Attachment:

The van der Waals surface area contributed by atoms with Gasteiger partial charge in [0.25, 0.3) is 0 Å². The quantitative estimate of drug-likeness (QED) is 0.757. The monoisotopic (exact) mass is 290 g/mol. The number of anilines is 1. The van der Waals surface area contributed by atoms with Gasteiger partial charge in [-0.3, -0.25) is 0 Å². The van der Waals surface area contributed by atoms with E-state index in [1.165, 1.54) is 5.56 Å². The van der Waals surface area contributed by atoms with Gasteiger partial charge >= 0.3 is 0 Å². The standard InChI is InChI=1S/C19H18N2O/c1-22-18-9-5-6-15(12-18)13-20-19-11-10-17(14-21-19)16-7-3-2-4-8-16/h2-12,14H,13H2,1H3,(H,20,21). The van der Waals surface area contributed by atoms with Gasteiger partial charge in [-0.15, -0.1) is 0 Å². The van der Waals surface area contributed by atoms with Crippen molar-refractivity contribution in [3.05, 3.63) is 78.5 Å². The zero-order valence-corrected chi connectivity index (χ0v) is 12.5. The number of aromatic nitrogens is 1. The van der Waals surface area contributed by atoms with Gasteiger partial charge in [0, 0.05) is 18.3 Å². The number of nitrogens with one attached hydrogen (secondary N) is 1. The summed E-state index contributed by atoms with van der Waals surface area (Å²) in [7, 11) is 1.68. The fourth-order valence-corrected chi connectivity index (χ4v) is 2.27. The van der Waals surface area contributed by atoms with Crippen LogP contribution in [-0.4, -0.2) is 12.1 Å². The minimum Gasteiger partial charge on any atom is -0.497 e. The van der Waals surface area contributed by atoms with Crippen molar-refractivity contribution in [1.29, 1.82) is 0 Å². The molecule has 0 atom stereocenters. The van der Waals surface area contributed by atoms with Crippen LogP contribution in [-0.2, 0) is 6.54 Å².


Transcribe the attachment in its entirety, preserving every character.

The van der Waals surface area contributed by atoms with Gasteiger partial charge in [0.25, 0.3) is 0 Å². The quantitative estimate of drug-likeness (QED) is 0.757. The monoisotopic (exact) mass is 290 g/mol. The number of anilines is 1. The van der Waals surface area contributed by atoms with Gasteiger partial charge in [-0.3, -0.25) is 0 Å². The van der Waals surface area contributed by atoms with E-state index in [1.165, 1.54) is 5.56 Å². The van der Waals surface area contributed by atoms with Gasteiger partial charge >= 0.3 is 0 Å². The standard InChI is InChI=1S/C19H18N2O/c1-22-18-9-5-6-15(12-18)13-20-19-11-10-17(14-21-19)16-7-3-2-4-8-16/h2-12,14H,13H2,1H3,(H,20,21). The van der Waals surface area contributed by atoms with Gasteiger partial charge in [-0.15, -0.1) is 0 Å². The van der Waals surface area contributed by atoms with Crippen molar-refractivity contribution in [3.05, 3.63) is 78.5 Å². The zero-order valence-corrected chi connectivity index (χ0v) is 12.5. The number of aromatic nitrogens is 1. The van der Waals surface area contributed by atoms with Gasteiger partial charge in [0, 0.05) is 18.3 Å². The number of nitrogens with one attached hydrogen (secondary N) is 1. The summed E-state index contributed by atoms with van der Waals surface area (Å²) in [7, 11) is 1.68. The fourth-order valence-corrected chi connectivity index (χ4v) is 2.27. The van der Waals surface area contributed by atoms with Crippen LogP contribution in [-0.4, -0.2) is 12.1 Å². The minimum Gasteiger partial charge on any atom is -0.497 e. The van der Waals surface area contributed by atoms with Crippen molar-refractivity contribution in [1.29, 1.82) is 0 Å². The molecule has 0 atom stereocenters. The van der Waals surface area contributed by atoms with Crippen LogP contribution in [-0.2, 0) is 6.54 Å².